Published:  01:02 AM, 01 December 2019

Live from Dhaka: Nihilistic tale of a capital city

Live from Dhaka: Nihilistic tale of a capital city

Live From Dhaka (2019) having a runtime of one and a half hours is entirely black and white with constant grainy effects giving out a very bleak and somber vibe. I can't think of a more appropriate title for the film than its actual name itself.

It is really about events live from Dhaka, a perfect representation of randomness and desolation of the streets in Dhaka and the disappointment of a guy named Sazzad. The pressure of the city is like a raw nerve that is making him ill. He shouts with agitation- "I'm not a prophet; I'm just an ordinary man! I have a limit to endure!" Therefore, he discreetly plans an escape from this 'hell of a city' of this third world country.

Director Abdullah Mohammad Saad who studied Didactics at the University of Dhaka before switching to filmmaking illustrates the urban life of Dhaka, with Tuhin Tamijul's cinematography highlighting its frustrations. Like all atmospheric indie films, also this has a few characters, but there are a lot of touchy montages. In his direction, there are often choices to "follow" Sazzad from behind, while he is driving.

The portrayal of the storytelling is so raw. It shows not only the torture of the character used in a strongly contrasted manner and very effectual in restoring epidermal perceptions like- dust, smog, and smoke, but also style capable of pushing to feel that we are facing a horror film. The context is our moves of mass corruption in which everyone tries to exploit others and family ties disintegrate lies or omission triumphs, nobody trusts anyone.

This fast-paced story revolves around Sazzad who limps slightly while walking. His disability prevents him from finding any work, while the loan sharks circle him. This character's biggest trait is that he manages to portray a plethora of feelings and psychological statuses, so realistically, which randomly succeed each other and include obstinacy, anger, fear, concern, despair, and exhaustion.

His only possession in life is an old car and his relationship with his girlfriend Rehana. But he is pathologically jealous of her to the point that he is suspicious of every phone call she receives. His brother, Michael, who is staying with him, is a drug addict, who occasionally has fits of rage when he cannot manage his dose, with his fits of rage being the highlights of his performance.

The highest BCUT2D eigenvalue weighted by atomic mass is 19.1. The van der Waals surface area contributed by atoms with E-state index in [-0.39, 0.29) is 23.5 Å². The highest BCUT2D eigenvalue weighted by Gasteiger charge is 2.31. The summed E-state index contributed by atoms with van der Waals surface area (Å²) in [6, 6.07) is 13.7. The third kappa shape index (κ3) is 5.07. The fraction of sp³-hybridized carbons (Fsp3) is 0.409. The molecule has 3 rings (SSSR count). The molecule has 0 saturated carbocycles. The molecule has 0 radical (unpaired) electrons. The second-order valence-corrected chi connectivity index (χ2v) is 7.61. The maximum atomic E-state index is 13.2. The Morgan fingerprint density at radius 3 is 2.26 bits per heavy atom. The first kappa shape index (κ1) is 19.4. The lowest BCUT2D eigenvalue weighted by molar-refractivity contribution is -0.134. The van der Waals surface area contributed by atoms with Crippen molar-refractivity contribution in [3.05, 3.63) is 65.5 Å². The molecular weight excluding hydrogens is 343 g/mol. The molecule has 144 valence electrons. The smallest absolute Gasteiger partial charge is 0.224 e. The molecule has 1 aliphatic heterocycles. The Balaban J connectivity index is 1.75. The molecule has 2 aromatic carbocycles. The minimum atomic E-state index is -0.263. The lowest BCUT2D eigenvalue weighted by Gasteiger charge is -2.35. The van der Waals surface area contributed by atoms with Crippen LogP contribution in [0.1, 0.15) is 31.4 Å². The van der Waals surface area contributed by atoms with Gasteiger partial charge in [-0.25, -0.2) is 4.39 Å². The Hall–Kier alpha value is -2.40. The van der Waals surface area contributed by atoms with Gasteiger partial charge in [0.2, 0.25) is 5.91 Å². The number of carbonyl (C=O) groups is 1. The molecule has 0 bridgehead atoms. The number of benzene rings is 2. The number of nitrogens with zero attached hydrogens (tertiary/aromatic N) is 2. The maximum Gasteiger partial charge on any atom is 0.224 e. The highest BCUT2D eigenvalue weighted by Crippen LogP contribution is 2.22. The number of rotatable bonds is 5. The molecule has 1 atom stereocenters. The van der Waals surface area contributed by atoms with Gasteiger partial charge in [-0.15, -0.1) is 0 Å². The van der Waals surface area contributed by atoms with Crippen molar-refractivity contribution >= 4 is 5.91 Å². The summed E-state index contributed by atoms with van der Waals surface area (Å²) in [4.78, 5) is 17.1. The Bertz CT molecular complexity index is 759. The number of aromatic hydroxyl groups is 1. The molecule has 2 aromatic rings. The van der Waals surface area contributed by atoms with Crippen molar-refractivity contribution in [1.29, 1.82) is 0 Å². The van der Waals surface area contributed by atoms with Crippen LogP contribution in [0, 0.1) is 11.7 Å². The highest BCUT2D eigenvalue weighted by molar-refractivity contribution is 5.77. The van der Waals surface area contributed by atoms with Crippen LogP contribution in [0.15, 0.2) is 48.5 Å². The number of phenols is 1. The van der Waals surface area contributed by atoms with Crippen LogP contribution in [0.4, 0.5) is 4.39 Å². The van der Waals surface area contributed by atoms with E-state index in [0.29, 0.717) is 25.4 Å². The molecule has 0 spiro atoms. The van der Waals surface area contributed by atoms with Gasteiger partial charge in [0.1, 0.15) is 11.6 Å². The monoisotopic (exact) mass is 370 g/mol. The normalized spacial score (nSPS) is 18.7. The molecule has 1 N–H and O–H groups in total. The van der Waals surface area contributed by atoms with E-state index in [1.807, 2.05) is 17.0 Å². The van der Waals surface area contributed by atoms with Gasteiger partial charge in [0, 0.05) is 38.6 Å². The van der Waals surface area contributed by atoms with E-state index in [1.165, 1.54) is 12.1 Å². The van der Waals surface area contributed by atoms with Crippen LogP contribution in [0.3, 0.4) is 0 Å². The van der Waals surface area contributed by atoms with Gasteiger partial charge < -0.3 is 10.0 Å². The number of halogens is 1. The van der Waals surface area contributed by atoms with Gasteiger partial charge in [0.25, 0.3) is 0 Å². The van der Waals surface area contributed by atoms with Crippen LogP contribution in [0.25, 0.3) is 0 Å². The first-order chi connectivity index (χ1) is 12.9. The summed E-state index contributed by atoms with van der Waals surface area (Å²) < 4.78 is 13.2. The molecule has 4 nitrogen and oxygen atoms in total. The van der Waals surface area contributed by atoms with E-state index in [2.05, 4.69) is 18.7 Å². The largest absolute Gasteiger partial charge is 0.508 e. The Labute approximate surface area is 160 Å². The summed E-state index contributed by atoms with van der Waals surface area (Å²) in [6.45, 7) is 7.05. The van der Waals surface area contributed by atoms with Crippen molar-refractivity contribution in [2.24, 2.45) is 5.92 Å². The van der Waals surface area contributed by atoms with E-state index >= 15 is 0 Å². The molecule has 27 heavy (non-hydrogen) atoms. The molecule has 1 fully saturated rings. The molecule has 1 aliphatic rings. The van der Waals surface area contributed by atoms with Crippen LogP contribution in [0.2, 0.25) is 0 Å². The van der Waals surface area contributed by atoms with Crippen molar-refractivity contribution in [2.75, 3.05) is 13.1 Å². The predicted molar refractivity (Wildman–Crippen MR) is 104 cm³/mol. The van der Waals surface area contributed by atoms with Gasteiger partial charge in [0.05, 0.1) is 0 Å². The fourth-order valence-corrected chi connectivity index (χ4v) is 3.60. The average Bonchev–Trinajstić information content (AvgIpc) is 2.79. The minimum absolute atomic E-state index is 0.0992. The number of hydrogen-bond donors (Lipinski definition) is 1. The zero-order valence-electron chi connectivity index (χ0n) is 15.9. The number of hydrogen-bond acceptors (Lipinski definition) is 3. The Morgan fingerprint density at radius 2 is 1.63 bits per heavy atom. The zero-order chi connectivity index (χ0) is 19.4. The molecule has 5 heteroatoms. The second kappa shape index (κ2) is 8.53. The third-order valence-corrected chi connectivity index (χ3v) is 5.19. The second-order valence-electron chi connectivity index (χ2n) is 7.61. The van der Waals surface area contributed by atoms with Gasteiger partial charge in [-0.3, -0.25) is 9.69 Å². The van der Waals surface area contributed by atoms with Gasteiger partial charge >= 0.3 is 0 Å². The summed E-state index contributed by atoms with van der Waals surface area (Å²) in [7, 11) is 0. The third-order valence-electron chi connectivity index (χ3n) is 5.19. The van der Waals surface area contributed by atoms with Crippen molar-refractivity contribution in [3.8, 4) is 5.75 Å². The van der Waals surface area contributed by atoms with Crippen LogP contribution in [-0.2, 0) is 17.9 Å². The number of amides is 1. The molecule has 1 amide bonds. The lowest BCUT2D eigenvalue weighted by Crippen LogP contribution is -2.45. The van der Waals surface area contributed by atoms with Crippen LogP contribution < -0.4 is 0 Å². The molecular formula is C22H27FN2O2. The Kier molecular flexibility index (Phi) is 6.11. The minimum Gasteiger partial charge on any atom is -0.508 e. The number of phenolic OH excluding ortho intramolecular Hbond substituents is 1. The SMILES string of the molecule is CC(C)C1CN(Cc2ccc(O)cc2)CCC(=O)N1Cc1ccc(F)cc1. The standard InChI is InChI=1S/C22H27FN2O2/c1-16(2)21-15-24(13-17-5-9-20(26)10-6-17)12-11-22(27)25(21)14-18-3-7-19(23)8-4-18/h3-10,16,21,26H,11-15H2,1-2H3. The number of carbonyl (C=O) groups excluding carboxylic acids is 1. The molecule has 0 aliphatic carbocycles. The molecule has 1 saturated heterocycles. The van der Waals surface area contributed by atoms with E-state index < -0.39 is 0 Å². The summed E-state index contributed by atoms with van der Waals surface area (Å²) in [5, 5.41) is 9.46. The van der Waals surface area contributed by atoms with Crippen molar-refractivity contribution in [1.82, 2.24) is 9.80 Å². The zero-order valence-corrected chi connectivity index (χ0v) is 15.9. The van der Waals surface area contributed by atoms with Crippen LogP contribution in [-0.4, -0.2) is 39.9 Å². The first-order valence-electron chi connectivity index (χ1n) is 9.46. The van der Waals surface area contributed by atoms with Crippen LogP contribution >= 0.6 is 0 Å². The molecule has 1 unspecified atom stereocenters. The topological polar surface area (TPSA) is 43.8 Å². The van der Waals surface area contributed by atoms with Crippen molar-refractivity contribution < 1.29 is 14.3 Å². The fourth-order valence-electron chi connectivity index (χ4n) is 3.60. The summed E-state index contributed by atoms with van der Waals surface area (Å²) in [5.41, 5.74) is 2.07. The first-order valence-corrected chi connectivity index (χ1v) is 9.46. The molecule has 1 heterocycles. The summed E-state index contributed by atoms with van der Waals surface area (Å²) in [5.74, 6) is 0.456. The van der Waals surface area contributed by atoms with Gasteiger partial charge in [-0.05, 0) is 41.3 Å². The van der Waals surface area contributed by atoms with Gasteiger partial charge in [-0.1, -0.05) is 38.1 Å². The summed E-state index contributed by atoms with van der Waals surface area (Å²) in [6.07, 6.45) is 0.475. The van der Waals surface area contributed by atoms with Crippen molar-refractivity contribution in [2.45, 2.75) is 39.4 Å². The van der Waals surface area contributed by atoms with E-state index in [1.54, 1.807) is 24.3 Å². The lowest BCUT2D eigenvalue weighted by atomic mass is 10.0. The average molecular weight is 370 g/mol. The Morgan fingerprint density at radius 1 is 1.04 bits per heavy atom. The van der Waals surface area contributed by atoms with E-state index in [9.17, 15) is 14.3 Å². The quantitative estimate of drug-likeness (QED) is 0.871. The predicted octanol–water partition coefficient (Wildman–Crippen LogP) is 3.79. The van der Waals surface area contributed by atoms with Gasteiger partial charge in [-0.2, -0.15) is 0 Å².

The sound effects played a great role to create the atmosphere of the movie. Director showcased that it's enough to represent Dhaka by producing adhan sound; there is no need to show mosques scenes or something extraordinary efforts. Moreover, the news bloopers on TV and radio, the car horn, the train whistle, the mob violence always telling us that there is no life in this city, this city is no fairy tale!

 Director used a very interesting editing technique, since the setting changed almost constantly, with each scene being quite brief but precise, much like vignettes. In that fashion, he kept the pace at a relatively fast speed, which seems to suit the story perfectly.

 The ending of the film is a bit confusing as the director wanted to make it perplexing. By the end of the film, you start to feel for the protagonist but also realize how he is not so different from everyone else. In my point of view, the last scene shows a situation whereby Sazzad has to decide between morality and self-preservation. The director left the meaning of the last shot to the audience's imagination.

 Finally, I would like to mention that the budget for this fiction film was only 10000 USD! This is the best example of how to make a good movie with a low budget. Thus this cinema has left a profound mark on film enthusiasts and budding filmmakers, possibly by making a declaration that matters of the soul don't necessitate hefty budget.

Faridul Ahasan Shourav is an independent

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